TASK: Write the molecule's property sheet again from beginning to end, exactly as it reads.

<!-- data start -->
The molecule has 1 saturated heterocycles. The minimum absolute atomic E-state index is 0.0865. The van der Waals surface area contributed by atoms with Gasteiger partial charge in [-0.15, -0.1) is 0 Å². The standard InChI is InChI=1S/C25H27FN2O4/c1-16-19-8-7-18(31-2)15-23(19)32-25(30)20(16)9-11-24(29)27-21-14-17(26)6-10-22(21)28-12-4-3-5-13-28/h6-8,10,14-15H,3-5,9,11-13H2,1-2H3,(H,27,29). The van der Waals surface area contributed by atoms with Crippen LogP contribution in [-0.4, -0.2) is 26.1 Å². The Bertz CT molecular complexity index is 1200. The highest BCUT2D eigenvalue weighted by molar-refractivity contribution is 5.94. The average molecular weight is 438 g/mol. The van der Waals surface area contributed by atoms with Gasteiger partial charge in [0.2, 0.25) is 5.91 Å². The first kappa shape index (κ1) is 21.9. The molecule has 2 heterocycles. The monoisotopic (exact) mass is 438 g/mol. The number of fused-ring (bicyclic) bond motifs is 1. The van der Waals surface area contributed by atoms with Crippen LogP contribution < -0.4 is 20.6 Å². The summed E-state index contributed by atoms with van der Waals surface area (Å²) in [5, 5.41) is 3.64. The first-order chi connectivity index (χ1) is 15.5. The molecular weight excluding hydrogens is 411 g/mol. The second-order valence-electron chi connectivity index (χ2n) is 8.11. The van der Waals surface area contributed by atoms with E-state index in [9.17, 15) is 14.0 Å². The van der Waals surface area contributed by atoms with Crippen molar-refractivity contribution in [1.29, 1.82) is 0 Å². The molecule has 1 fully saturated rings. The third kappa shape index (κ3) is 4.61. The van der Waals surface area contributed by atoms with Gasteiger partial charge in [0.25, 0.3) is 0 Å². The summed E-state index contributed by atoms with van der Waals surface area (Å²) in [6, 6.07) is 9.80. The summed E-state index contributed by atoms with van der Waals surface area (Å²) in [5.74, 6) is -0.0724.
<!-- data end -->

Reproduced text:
The molecule has 1 saturated heterocycles. The minimum absolute atomic E-state index is 0.0865. The van der Waals surface area contributed by atoms with Gasteiger partial charge in [-0.15, -0.1) is 0 Å². The standard InChI is InChI=1S/C25H27FN2O4/c1-16-19-8-7-18(31-2)15-23(19)32-25(30)20(16)9-11-24(29)27-21-14-17(26)6-10-22(21)28-12-4-3-5-13-28/h6-8,10,14-15H,3-5,9,11-13H2,1-2H3,(H,27,29). The van der Waals surface area contributed by atoms with Crippen LogP contribution in [-0.4, -0.2) is 26.1 Å². The Bertz CT molecular complexity index is 1200. The highest BCUT2D eigenvalue weighted by molar-refractivity contribution is 5.94. The average molecular weight is 438 g/mol. The van der Waals surface area contributed by atoms with Gasteiger partial charge in [0.2, 0.25) is 5.91 Å². The first kappa shape index (κ1) is 21.9. The molecule has 2 heterocycles. The monoisotopic (exact) mass is 438 g/mol. The number of fused-ring (bicyclic) bond motifs is 1. The van der Waals surface area contributed by atoms with Crippen LogP contribution < -0.4 is 20.6 Å². The summed E-state index contributed by atoms with van der Waals surface area (Å²) in [5, 5.41) is 3.64. The first-order chi connectivity index (χ1) is 15.5. The molecular weight excluding hydrogens is 411 g/mol. The second-order valence-electron chi connectivity index (χ2n) is 8.11. The van der Waals surface area contributed by atoms with E-state index in [9.17, 15) is 14.0 Å². The van der Waals surface area contributed by atoms with Crippen molar-refractivity contribution in [1.29, 1.82) is 0 Å². The molecule has 1 fully saturated rings. The third kappa shape index (κ3) is 4.61. The van der Waals surface area contributed by atoms with Gasteiger partial charge in [0.25, 0.3) is 0 Å². The summed E-state index contributed by atoms with van der Waals surface area (Å²) in [6, 6.07) is 9.80. The summed E-state index contributed by atoms with van der Waals surface area (Å²) in [5.74, 6) is -0.0724.